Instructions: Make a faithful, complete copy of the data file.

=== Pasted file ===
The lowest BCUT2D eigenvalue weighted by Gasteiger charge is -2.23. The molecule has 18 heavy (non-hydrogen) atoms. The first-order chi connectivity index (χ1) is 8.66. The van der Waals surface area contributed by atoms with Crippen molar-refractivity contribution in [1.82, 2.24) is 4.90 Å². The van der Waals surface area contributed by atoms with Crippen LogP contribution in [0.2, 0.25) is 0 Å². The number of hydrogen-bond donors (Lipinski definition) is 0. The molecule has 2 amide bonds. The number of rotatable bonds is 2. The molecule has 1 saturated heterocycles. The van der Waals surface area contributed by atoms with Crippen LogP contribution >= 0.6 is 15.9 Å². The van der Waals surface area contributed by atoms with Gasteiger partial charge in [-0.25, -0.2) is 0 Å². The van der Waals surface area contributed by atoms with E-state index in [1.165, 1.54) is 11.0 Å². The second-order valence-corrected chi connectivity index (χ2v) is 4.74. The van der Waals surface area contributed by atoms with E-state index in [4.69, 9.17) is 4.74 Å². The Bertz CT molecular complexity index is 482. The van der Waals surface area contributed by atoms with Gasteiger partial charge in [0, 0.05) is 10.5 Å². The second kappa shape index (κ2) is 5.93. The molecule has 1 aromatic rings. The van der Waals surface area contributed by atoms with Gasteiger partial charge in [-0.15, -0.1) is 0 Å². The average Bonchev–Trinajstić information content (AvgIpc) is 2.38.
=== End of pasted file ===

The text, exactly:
The lowest BCUT2D eigenvalue weighted by Gasteiger charge is -2.23. The molecule has 18 heavy (non-hydrogen) atoms. The first-order chi connectivity index (χ1) is 8.66. The van der Waals surface area contributed by atoms with Crippen molar-refractivity contribution in [1.82, 2.24) is 4.90 Å². The van der Waals surface area contributed by atoms with Crippen LogP contribution in [0.2, 0.25) is 0 Å². The number of hydrogen-bond donors (Lipinski definition) is 0. The molecule has 2 amide bonds. The number of rotatable bonds is 2. The molecule has 1 saturated heterocycles. The van der Waals surface area contributed by atoms with Crippen LogP contribution >= 0.6 is 15.9 Å². The van der Waals surface area contributed by atoms with Gasteiger partial charge in [-0.25, -0.2) is 0 Å². The van der Waals surface area contributed by atoms with E-state index in [1.165, 1.54) is 11.0 Å². The second-order valence-corrected chi connectivity index (χ2v) is 4.74. The van der Waals surface area contributed by atoms with E-state index in [4.69, 9.17) is 4.74 Å². The Bertz CT molecular complexity index is 482. The van der Waals surface area contributed by atoms with Gasteiger partial charge in [0, 0.05) is 10.5 Å². The second kappa shape index (κ2) is 5.93. The molecule has 1 aromatic rings. The van der Waals surface area contributed by atoms with Gasteiger partial charge in [-0.15, -0.1) is 0 Å². The average Bonchev–Trinajstić information content (AvgIpc) is 2.38.